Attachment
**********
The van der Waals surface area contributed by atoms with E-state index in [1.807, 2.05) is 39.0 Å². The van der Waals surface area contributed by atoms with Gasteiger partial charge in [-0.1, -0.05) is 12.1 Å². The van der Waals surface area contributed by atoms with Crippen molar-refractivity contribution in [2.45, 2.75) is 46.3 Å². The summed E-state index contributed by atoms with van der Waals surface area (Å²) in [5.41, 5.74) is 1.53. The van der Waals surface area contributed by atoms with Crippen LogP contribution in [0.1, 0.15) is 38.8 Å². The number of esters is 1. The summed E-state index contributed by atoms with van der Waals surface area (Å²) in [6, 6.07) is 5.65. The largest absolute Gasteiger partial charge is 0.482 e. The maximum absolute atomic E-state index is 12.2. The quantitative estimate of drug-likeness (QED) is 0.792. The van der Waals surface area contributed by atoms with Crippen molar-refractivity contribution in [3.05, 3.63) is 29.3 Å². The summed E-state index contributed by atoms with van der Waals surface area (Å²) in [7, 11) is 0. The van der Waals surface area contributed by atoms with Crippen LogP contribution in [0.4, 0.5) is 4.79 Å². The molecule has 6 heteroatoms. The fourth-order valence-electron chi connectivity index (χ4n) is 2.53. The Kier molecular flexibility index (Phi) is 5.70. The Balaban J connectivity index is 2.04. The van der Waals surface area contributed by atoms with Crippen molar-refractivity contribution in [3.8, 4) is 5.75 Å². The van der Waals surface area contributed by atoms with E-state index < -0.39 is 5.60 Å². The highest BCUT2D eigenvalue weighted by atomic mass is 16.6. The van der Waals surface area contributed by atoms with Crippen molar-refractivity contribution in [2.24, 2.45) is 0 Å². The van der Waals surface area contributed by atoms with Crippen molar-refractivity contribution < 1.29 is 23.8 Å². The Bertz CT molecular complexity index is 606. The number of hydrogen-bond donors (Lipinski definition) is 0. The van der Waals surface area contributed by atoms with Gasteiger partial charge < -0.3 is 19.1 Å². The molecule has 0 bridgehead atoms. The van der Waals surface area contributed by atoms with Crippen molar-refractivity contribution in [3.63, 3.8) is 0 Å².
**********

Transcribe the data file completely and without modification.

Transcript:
The van der Waals surface area contributed by atoms with E-state index in [1.807, 2.05) is 39.0 Å². The van der Waals surface area contributed by atoms with Gasteiger partial charge in [-0.1, -0.05) is 12.1 Å². The van der Waals surface area contributed by atoms with Crippen molar-refractivity contribution in [2.45, 2.75) is 46.3 Å². The summed E-state index contributed by atoms with van der Waals surface area (Å²) in [5.41, 5.74) is 1.53. The van der Waals surface area contributed by atoms with Crippen LogP contribution in [0.1, 0.15) is 38.8 Å². The number of esters is 1. The summed E-state index contributed by atoms with van der Waals surface area (Å²) in [6, 6.07) is 5.65. The largest absolute Gasteiger partial charge is 0.482 e. The maximum absolute atomic E-state index is 12.2. The quantitative estimate of drug-likeness (QED) is 0.792. The van der Waals surface area contributed by atoms with Crippen molar-refractivity contribution in [3.05, 3.63) is 29.3 Å². The summed E-state index contributed by atoms with van der Waals surface area (Å²) in [7, 11) is 0. The van der Waals surface area contributed by atoms with Crippen LogP contribution in [0.4, 0.5) is 4.79 Å². The molecule has 6 heteroatoms. The fourth-order valence-electron chi connectivity index (χ4n) is 2.53. The Kier molecular flexibility index (Phi) is 5.70. The Balaban J connectivity index is 2.04. The van der Waals surface area contributed by atoms with Crippen molar-refractivity contribution in [3.8, 4) is 5.75 Å². The van der Waals surface area contributed by atoms with E-state index < -0.39 is 5.60 Å². The highest BCUT2D eigenvalue weighted by atomic mass is 16.6. The van der Waals surface area contributed by atoms with Crippen molar-refractivity contribution in [2.24, 2.45) is 0 Å². The van der Waals surface area contributed by atoms with Crippen molar-refractivity contribution < 1.29 is 23.8 Å². The Bertz CT molecular complexity index is 606. The number of hydrogen-bond donors (Lipinski definition) is 0. The van der Waals surface area contributed by atoms with Gasteiger partial charge < -0.3 is 19.1 Å². The molecule has 0 bridgehead atoms. The van der Waals surface area contributed by atoms with Crippen molar-refractivity contribution in [3.63, 3.8) is 0 Å².